In the latest episode of our Talk Epilepsy Podcast, we talked to Ross Bennet, a former Detective Superintendent with Police Scotland, and Michael Sturrock, who works in politics as Head of Communications & Outreach, as part of our #EpilepsyAndEmployment campaign.
Both Ross and Michael shared their experiences of living with and managing their epilepsy, support received from their employers and their thoughts on what employers need to do to better support people with epilepsy.
Below are some of the highlights from both interviews. To listen to the full podcast, please click here.
How did you feel when you got diagnosed with epilepsy?
Michael: It was interesting because epilepsy was something that was completely off my radar.
When I had my seizures, first of all, they talked about how it was quite common in adolescence, boys, in particular, to have seizures even though they are not necessarily epilepsy.
So, for a while, it wasn’t clear that I had epilepsy and then when we discussed it became likely.
Again, because I was on the boundaries of a diagnosis of epilepsy it still wasn’t clear that I had epilepsy for a little while probably after my second seizure.
Since it had been going on for a while, I was kind of eased into it gently. I felt quite supported and I had been to see a neurologist quite a few times before being officially diagnosed with epilepsy.
The neurology teams across Scotland are quite incredible so I felt ok. It didn’t give me any exponential trouble or panic. It was obviously something that had to be dealt with. But it was something that I felt could be dealt with.
Do you feel like you have faced any barriers or limitations in your career because of your epilepsy?
Ross: Yes, that would be fair. Epilepsy does cause at times crisis in confidence.
Not in have I made the right decisions here because I knew I would.
Before taking the next job or role on I would say to myself, am I capable of doing that? Will my epilepsy allow me to do that? Will that role allow me to have enough sleep? Will that role allow me not to be stressed? Will that role allow me to function with medication etc?
In that regard, every time there was a limitation until I was absolutely sure I was at a ceiling when I thought yes, I can do the next part now no problem.
Everyone around me was saying you can do that standing on your head. That’s fine other people saying it but you have to convince yourself.
Michael: I don’t actually. I’ve talked about it quite openly every time I have been to a job interview and been in the process of being hired or getting a job or setting myself up in the office.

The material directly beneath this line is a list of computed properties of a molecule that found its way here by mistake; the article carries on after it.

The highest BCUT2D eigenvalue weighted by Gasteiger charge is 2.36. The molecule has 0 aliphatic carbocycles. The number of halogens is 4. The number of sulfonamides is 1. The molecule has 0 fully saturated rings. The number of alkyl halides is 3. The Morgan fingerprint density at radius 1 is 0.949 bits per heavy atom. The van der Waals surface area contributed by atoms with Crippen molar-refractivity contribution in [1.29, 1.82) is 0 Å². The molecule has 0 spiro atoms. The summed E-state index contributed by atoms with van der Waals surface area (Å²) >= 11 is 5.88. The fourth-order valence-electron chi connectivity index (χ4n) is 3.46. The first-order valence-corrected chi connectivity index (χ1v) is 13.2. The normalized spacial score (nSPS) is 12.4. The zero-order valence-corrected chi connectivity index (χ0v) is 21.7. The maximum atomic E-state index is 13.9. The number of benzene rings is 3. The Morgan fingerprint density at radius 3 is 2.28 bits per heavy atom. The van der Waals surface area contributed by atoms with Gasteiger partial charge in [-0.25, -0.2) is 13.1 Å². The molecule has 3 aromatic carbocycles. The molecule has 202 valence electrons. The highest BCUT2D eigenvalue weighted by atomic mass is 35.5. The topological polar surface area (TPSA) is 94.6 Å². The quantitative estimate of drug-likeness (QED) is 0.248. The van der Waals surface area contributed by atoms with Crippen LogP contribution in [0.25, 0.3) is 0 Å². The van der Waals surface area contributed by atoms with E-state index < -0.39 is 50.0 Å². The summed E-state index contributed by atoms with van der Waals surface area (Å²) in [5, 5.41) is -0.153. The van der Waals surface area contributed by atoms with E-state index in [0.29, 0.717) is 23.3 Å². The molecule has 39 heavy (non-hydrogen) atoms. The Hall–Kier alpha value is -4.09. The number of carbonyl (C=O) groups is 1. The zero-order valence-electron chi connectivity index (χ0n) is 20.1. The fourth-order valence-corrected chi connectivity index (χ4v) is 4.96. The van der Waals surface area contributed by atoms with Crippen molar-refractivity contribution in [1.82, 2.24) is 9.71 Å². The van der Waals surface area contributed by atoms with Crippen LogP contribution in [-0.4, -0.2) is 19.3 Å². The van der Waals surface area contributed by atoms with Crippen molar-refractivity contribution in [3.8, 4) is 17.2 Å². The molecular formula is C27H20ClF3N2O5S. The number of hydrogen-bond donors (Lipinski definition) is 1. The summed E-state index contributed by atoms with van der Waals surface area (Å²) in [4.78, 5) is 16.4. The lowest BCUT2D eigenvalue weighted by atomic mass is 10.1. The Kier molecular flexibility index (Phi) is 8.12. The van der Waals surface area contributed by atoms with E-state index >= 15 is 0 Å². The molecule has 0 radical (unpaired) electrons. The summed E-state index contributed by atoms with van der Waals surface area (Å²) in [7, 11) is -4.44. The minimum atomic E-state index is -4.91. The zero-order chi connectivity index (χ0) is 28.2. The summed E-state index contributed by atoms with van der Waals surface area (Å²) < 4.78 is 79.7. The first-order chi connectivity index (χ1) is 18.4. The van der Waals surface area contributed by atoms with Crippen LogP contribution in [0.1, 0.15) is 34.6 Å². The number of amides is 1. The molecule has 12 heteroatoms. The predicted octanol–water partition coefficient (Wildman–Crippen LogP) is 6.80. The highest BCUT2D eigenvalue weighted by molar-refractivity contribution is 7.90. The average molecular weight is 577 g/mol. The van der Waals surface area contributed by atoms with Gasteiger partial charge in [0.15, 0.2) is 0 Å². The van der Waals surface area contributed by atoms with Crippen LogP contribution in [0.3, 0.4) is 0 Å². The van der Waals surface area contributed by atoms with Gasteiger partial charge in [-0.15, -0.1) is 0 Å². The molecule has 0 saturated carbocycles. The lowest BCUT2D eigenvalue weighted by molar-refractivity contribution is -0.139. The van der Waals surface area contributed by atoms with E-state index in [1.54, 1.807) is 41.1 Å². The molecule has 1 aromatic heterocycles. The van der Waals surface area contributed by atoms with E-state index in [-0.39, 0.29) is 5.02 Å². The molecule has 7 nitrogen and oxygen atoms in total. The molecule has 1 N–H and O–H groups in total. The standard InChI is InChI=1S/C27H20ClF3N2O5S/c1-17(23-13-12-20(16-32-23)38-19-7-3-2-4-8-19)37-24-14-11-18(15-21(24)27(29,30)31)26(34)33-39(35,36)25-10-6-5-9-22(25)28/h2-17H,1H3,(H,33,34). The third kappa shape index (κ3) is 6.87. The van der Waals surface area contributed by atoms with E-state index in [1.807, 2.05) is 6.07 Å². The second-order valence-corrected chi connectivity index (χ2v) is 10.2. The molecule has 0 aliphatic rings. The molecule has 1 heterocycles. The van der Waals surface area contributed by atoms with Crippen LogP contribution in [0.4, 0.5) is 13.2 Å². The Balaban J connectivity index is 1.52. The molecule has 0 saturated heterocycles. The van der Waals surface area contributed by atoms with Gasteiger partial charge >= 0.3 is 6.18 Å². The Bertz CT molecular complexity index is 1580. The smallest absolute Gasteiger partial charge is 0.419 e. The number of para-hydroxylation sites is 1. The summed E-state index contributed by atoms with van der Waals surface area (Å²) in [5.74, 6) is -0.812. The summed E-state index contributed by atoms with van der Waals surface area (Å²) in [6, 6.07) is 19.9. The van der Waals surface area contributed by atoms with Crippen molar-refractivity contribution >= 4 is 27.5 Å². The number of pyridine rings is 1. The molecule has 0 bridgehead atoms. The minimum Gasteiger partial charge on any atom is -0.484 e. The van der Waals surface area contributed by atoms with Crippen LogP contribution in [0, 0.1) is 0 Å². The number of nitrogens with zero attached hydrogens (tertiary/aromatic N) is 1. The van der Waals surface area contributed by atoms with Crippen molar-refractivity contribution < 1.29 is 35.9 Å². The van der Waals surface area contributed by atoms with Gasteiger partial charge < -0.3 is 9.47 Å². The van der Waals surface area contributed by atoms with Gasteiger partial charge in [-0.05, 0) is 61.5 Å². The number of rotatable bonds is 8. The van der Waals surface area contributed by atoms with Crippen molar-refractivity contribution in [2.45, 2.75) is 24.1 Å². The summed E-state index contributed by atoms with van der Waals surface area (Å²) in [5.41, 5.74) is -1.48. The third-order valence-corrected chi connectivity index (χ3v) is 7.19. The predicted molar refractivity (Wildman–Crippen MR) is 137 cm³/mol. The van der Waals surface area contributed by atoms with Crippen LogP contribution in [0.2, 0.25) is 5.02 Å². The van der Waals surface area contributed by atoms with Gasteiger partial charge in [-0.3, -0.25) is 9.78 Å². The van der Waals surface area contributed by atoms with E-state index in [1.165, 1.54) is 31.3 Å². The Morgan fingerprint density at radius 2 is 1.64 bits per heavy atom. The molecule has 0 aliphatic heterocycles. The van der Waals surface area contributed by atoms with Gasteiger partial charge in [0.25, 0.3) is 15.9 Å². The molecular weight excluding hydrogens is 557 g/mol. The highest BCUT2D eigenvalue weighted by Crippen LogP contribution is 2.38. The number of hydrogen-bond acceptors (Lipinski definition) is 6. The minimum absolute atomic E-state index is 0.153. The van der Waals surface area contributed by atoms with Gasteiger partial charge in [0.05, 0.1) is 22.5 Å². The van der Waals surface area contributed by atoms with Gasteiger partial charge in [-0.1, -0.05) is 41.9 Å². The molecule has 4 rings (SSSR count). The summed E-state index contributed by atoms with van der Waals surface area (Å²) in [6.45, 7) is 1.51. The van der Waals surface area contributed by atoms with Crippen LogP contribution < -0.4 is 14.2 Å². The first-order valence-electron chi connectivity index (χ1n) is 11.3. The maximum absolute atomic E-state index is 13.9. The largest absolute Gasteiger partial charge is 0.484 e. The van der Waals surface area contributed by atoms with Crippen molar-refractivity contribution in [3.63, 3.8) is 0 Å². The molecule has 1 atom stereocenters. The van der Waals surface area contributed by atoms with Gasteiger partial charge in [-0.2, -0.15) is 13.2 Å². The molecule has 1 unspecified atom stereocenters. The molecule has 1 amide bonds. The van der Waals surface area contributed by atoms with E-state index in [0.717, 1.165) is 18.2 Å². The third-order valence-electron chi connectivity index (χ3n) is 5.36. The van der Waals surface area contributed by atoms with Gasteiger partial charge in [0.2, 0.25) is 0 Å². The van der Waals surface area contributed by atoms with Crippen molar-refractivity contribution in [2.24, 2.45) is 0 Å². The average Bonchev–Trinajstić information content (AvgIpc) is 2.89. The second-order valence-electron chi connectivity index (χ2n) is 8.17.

Or just with colleagues making them aware of my circumstances. I’ve never felt that I have been actively discriminated against in terms of employment.
That’s one side of it of course. The stigma and the difficulty teaching people about epilepsy and their understanding of it and working with them to get a better understanding of epilepsy.
You can never get inside someone’s head but you think that some people might be worried or don’t know what epilepsy means or don’t know whether to them you are ‘normal’.
There are maybe thoughts that go through people’s heads that I am conscious of maybe rightly or wrongly conscious of or perhaps imagining people having.
So, I don’t think there is any structural impediment to my employment experience. But there are these sorts of stigma things behind the scenes that can have an effect on how you perceive or are perceived.
What type of support have you received from your employers to support you in your career?
Ross: I had quite a lot. To begin with, I didn’t know what triggered my seizures. For example, whether it was flashing lights so I had a screen across my computer.
I was given a lot of lifts to and from work from my colleagues. If I had a seizure and needed the day off, I was able to take the day off. If I just wanted to go to work a bit later, I was able to do that.
What do you feel employers need to do to better support people with epilepsy?
Michael: It is all about understanding. I think Epilepsy Scotland does great things in training and organisational awareness.
You can never do too much to teach yourself about epilepsy and other health conditions and how they affect people on a day-to-day basis and what can be done to support them.
Employers need to be proactive about how they look for candidates or look for people to employ with health conditions and understand that health conditions are not a barrier for them to do the work.
It is about talking and raising awareness frankly. Of course, using services and organisations like Epilepsy Scotland to help them raise awareness as well.
What advice would you give to anyone with epilepsy worried about their career prospects?
Ross: Know yourself. That is the best advice I could give. If you are really looking to go for something, go for it. You have one shot at life. Stand up for yourself, stand up for your rights.
Know your occupational health. It is your own decision if you want to say you have epilepsy on an application form.
It’s about focusing on the positives as well as the negatives. Have good references and record what you have done.
People are scared of epilepsy, there is a social stigma towards epilepsy. Will that go away in the next generation? It will improve in my view but won’t disappear.
The biggest advice I could give is if you want to do something, you are good enough, try and do it.
For more information about our #EpilepsyAndEmployment campaign, please click here.